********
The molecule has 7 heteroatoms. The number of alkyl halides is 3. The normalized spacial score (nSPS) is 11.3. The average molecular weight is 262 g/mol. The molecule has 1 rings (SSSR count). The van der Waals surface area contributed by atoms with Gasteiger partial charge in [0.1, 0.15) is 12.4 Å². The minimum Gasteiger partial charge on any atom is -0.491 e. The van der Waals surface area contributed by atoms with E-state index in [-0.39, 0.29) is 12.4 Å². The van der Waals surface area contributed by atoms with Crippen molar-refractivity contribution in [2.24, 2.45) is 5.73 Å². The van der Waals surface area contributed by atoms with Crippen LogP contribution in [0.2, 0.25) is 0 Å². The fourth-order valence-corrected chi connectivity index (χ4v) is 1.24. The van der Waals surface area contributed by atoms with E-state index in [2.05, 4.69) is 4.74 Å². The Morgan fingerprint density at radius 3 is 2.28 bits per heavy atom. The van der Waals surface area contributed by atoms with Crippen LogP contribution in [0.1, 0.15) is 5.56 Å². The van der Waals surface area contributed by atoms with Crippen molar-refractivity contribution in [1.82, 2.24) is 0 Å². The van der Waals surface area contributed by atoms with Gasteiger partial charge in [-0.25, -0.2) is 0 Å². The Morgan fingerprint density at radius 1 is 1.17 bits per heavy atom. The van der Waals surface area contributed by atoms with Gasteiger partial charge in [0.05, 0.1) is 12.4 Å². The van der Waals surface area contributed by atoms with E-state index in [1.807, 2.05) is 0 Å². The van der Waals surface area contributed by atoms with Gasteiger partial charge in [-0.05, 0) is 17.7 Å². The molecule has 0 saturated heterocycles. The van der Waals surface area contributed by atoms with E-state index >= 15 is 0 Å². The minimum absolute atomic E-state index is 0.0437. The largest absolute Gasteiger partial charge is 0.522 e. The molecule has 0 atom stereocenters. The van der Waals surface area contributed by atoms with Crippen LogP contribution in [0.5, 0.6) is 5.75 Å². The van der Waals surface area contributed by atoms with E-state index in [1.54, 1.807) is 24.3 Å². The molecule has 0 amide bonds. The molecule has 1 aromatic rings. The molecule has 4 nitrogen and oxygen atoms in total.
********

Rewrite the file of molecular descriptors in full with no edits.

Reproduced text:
The molecule has 7 heteroatoms. The number of alkyl halides is 3. The normalized spacial score (nSPS) is 11.3. The average molecular weight is 262 g/mol. The molecule has 1 rings (SSSR count). The van der Waals surface area contributed by atoms with Gasteiger partial charge in [0.1, 0.15) is 12.4 Å². The minimum Gasteiger partial charge on any atom is -0.491 e. The van der Waals surface area contributed by atoms with E-state index in [-0.39, 0.29) is 12.4 Å². The van der Waals surface area contributed by atoms with Crippen molar-refractivity contribution in [2.24, 2.45) is 5.73 Å². The van der Waals surface area contributed by atoms with Crippen LogP contribution in [0.2, 0.25) is 0 Å². The fourth-order valence-corrected chi connectivity index (χ4v) is 1.24. The van der Waals surface area contributed by atoms with E-state index in [2.05, 4.69) is 4.74 Å². The Morgan fingerprint density at radius 3 is 2.28 bits per heavy atom. The van der Waals surface area contributed by atoms with Crippen LogP contribution in [0.1, 0.15) is 5.56 Å². The van der Waals surface area contributed by atoms with Crippen molar-refractivity contribution in [1.82, 2.24) is 0 Å². The van der Waals surface area contributed by atoms with Gasteiger partial charge in [-0.25, -0.2) is 0 Å². The Morgan fingerprint density at radius 1 is 1.17 bits per heavy atom. The van der Waals surface area contributed by atoms with Gasteiger partial charge in [0.05, 0.1) is 12.4 Å². The van der Waals surface area contributed by atoms with E-state index in [1.807, 2.05) is 0 Å². The van der Waals surface area contributed by atoms with Gasteiger partial charge in [-0.05, 0) is 17.7 Å². The molecule has 0 saturated heterocycles. The van der Waals surface area contributed by atoms with E-state index >= 15 is 0 Å². The minimum absolute atomic E-state index is 0.0437. The largest absolute Gasteiger partial charge is 0.522 e. The molecule has 0 atom stereocenters. The van der Waals surface area contributed by atoms with Crippen LogP contribution in [0.5, 0.6) is 5.75 Å². The van der Waals surface area contributed by atoms with E-state index in [1.54, 1.807) is 24.3 Å². The molecule has 0 amide bonds. The molecule has 1 aromatic rings. The molecule has 4 nitrogen and oxygen atoms in total.